Way back when, computers used to only have command line interfaces. To get a PC to do anything at all, people had to memorize commands, and type them in correctly. But forcing people to memorize commands is not particularly user friendly. As a result, few people knew how to use computers, or wanted to learn.

When graphical user interfaces became popular, people didn't have to memorize commands anymore. Instead, everything they could do was shown on their screen. "Memorizing" was replaced with "recognizing". No longer did people have to memorize "cp" if they wanted to duplicate a file; they just had to look through the "File" menu and recognize the "Duplicate" command.

Memorization vs. Recognition

Memorization was relegated to shortcuts. Instead of selecting "Duplicate" from a menu in order to create a copy of a file, people could use a keyboard command that they had memorized. But it was an optional, secondary way of achieving the same thing.

Memorization as secondary, faster way of accessing an action

In a way, gestural user interfaces are a step back, a throwback to the command line. Gestures are often not obvious and hard to discover; the user interface doesn't tell you what you can do with an object. Instead, you have to remember which gestures you can use, the same way you had to remember the commands you could use in a command line interface.

This works well for something like pinch-to-zoom, which is reasonably obvious and used by many applications. Once you've seen somebody use pinch-to-zoom, you will remember how to use it yourself.

It works less well for other gestures; gestures that are not as obvious, and are used by only a few applications.1

Take a look at this list of gestures for Apple's iPad version of Pages. Here's how you move an object by one pixel:2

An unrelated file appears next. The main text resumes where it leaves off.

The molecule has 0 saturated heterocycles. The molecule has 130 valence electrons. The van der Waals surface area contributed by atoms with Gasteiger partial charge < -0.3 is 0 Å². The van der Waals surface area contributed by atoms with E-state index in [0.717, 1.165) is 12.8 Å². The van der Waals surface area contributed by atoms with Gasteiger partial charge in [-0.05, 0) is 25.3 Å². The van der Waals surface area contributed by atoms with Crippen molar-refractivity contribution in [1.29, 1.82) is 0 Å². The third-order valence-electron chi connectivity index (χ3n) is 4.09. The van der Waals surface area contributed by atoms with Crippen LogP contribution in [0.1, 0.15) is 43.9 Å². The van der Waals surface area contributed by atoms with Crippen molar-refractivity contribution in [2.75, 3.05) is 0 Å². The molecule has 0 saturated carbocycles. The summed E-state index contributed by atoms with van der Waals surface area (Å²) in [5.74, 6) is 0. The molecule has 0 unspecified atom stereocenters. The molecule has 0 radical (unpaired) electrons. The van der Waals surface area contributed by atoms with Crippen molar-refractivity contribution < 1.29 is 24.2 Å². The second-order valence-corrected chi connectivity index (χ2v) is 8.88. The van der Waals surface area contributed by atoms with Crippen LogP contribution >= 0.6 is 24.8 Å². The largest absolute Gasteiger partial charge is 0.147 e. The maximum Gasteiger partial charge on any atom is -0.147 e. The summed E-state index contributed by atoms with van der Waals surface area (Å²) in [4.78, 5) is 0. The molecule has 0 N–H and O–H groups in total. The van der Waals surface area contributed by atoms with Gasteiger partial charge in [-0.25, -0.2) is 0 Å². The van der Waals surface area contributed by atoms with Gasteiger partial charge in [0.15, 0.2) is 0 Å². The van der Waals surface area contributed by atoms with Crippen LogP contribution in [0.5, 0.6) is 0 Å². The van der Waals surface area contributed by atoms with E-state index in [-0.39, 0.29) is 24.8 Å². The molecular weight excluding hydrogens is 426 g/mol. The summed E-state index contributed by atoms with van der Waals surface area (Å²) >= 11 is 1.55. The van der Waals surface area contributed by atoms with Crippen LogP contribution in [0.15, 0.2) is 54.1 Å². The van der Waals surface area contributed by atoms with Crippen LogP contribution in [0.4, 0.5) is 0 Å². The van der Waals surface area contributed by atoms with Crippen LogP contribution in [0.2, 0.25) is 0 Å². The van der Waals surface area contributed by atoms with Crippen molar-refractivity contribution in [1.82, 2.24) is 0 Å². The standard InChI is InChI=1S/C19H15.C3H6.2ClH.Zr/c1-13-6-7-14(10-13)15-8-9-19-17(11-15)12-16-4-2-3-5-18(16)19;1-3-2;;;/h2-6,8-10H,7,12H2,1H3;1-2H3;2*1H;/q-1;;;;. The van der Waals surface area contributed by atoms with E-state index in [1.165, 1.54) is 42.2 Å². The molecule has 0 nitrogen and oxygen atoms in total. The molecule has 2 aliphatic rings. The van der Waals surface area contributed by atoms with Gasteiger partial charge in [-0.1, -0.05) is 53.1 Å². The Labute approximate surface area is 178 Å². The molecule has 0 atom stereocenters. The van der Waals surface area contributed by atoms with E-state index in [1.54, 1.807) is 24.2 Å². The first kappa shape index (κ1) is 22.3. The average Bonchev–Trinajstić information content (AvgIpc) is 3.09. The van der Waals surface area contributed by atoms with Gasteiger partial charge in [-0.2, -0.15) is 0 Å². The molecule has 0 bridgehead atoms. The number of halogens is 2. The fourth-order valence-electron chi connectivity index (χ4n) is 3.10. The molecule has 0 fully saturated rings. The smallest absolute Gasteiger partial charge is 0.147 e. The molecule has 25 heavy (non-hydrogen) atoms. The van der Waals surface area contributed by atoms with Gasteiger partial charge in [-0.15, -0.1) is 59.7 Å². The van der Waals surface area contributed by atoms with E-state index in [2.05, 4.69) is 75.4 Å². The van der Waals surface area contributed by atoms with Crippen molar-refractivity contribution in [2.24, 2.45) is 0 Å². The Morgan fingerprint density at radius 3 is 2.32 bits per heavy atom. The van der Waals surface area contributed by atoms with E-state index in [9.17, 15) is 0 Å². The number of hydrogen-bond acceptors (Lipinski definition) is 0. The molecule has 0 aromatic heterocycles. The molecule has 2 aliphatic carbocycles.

You can move an object in single-pixel increments by nudging it.

Touch and hold the object with one finger, and then use another finger to swipe across the page in the direction you want the object to move.

This is how you match the size of two objects:

You can quickly match the size of two objects on the page. You may find it easier to use both hands for this operation.

Select the object you want to resize, and then drag a selection handle.

As you’re dragging, touch and hold another object of desired size.

When you see the words Match Size appear, lift your finger from the resized object (the first object) and then the other object, or lift both your fingers at the same time.

Almost nobody is going to find these gestures simply by exploring the application, and trying out things. Even people who are shown how to use these gestures are unlikely to remember them immediately.

In part, this is because there are no conventions for many of the more sophisticated actions an application like Pages offers. Since there are no conventions, developers have to come up with new solutions, and we have to learn them; we don't know how something like Pages on an iPad is supposed to work, so we don't know what to try.

But partly, it's because these gestures are not obvious. There is no discoverability. As Duncan Wilcox points out, gesture-based user interfaces often don't have visible elements that represent verbs. The gesture is the verb. This works if the gesture is intuitive, but breaks down if there is no "natural" gesture for a verb. And since there is no intuitive, natural way of moving an object by one pixel (or skewing it, or mirroring it), we have to learn that command, and memorize it. The user interface doesn't tell you how to nudge an object by a pixel; in fact, merely from looking at the application, you wouldn't figure out that this feature even exists.